The man who passed the baby to my arms, quietly said, “Dwarfism.” I’d noticed something different about the baby before, but didn’t put it together.
I saw it now, his tiny body and his disproportionately large head. But the size of his head and proportions are not his most memorable features. His most memorable features are his dark brown eyes. They are mesmerizing and deeply soulful.
We locked eyes and his eyes searched mine. His gaze was deep, as though he was trying to convey a thousand thoughts, none of which I could decipher.
Well, one thought was clear. He didn’t care for the man who handed him to me. It was probably his loud voice. Or his deep laugh. Or his beard. In any case, the little guy preferred female company.
His parents are here somewhere among the families milling about, kids running, half-empty bowls of soup and paper plates. His dad had led worship in the church service earlier that Sunday morning. If you met the baby’s dad on the street, you might think he would be a good person to help you move furniture. Mom is average size. So are their other three children.
This one came in different packaging.
We spend a lot of time, money and energy idolizing, enshrining and striving for one certain style of physique and one narrow definition of beauty. In reality, every single one of us arrived, and will eventually grow, into infinite varieties of shapes and sizes, some fashioned a little more uniquely than others.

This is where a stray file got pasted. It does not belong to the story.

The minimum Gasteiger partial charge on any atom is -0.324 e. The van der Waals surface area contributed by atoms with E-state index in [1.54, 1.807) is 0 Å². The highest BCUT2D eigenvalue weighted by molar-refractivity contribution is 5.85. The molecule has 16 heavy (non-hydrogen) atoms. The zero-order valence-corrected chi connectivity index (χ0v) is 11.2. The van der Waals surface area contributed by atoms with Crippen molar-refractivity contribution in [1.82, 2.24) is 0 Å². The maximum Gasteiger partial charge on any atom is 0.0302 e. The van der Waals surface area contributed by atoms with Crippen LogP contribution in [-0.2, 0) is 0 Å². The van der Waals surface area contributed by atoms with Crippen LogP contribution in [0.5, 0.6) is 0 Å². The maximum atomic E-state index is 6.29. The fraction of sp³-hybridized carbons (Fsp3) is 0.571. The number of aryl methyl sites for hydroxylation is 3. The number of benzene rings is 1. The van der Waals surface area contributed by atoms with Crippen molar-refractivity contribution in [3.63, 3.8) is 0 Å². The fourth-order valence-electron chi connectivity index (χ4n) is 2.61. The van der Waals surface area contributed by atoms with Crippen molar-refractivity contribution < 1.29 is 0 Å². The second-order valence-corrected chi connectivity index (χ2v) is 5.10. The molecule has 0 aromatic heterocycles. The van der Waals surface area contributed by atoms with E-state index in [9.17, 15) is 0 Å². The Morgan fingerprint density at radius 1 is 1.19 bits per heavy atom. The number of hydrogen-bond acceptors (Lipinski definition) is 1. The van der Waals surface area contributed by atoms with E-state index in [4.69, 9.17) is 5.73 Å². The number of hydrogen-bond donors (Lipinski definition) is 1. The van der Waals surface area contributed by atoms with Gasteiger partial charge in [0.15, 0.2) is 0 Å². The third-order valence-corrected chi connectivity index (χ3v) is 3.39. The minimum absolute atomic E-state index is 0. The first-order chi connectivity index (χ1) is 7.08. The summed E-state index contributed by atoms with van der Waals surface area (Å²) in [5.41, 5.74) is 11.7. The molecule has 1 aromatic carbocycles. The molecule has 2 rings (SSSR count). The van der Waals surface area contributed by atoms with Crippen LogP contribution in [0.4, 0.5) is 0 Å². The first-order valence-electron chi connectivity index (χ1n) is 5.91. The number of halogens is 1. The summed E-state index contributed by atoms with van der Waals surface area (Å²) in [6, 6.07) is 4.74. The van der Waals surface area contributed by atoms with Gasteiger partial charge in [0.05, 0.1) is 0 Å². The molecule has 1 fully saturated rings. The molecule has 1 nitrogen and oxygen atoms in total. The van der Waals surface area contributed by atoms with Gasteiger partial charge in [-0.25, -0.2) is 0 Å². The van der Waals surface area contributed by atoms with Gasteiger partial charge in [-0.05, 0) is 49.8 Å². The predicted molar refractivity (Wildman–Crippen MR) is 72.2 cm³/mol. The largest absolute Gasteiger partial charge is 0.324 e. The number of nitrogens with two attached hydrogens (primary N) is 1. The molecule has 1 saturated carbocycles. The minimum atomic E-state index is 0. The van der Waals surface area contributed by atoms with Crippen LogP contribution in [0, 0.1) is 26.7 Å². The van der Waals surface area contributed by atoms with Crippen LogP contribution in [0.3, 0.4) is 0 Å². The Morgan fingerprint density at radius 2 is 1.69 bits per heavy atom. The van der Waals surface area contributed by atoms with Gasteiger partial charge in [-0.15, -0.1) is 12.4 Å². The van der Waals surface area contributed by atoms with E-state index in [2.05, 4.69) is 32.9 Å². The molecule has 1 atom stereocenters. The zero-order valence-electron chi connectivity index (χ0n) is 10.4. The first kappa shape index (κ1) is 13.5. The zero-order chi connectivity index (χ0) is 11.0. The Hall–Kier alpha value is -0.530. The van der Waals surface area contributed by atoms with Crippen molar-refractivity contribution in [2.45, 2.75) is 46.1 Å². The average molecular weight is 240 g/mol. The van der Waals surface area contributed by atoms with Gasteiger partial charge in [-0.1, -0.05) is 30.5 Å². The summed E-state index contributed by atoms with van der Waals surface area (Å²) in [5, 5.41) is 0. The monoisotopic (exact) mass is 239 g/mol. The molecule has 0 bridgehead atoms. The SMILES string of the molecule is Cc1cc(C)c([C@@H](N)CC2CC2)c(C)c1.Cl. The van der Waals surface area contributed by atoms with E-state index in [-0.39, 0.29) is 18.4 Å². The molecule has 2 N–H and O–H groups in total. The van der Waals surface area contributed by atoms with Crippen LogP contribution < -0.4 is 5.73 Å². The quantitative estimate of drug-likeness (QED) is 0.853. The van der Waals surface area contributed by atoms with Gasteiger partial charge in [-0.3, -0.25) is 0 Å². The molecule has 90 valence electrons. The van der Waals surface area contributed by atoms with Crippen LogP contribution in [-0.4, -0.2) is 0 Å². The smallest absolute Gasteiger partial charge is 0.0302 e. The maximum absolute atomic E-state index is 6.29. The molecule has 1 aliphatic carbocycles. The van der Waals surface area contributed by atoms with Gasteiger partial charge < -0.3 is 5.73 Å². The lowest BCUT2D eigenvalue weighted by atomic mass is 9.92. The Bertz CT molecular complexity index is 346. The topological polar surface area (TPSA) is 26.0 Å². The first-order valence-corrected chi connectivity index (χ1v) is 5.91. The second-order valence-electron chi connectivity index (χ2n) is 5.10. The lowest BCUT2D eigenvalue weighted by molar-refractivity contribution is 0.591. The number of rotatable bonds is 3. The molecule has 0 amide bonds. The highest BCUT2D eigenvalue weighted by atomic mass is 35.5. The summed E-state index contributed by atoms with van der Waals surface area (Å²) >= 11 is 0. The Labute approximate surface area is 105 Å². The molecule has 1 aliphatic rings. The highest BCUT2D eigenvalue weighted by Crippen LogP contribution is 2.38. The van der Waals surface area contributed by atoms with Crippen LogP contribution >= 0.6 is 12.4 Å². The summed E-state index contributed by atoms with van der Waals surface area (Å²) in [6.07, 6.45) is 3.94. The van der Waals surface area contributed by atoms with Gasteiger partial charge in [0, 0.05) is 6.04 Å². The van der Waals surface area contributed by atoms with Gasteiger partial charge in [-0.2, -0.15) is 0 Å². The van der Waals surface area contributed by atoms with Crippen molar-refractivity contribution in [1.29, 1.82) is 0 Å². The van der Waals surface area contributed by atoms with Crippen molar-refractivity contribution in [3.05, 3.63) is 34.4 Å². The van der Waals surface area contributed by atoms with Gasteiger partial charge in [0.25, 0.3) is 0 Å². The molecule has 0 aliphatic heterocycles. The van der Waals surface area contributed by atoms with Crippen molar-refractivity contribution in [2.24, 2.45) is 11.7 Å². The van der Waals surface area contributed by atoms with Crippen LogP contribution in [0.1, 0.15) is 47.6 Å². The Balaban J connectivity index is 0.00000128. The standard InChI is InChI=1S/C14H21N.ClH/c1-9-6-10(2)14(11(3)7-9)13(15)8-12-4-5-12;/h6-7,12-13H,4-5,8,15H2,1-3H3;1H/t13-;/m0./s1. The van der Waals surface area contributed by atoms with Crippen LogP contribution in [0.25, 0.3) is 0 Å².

The baby’s parents are glad they live where they do, which is to say in an inner-city neighborhood littered with boarded-up windows, human brokenness and occasional gunfire. They are engaged in ministry to the poor. You might think they are somewhat crazy, but we cherish our somewhat crazy friends. They save us from succumbing to lives of bland white bread and homogenized everything.
There are many other children with disabilities in this neighborhood. So maybe this little one’s differences will be accepted more readily. Maybe his differences won’t be ridiculed quite as often.
One thing is sure—he’ll be surrounded by love here—love from a hundred different directions and sources.
His head is heavy and my arm is going to sleep now. I’d readjust my holding position, but it would mean risking the lock we have on one another’s eyes.
He’s not a baby you can sling on your hip. Even putting him up on your shoulder would be a tricky move. I wonder how she does it. Probably like any mother would, she has adapted to his weight distribution, his needs, his likes and dislikes and has a good idea as to what is going on behind those big brown eyes.
Surely, it will be hard for him to walk, I say to someone near. A voice answers that he has already pulled himself upright holding onto something.
Maybe he didn’t know it was supposed to be hard.
Lori Borgman is a columnist, author and speaker. Contact her at firstname.lastname@example.org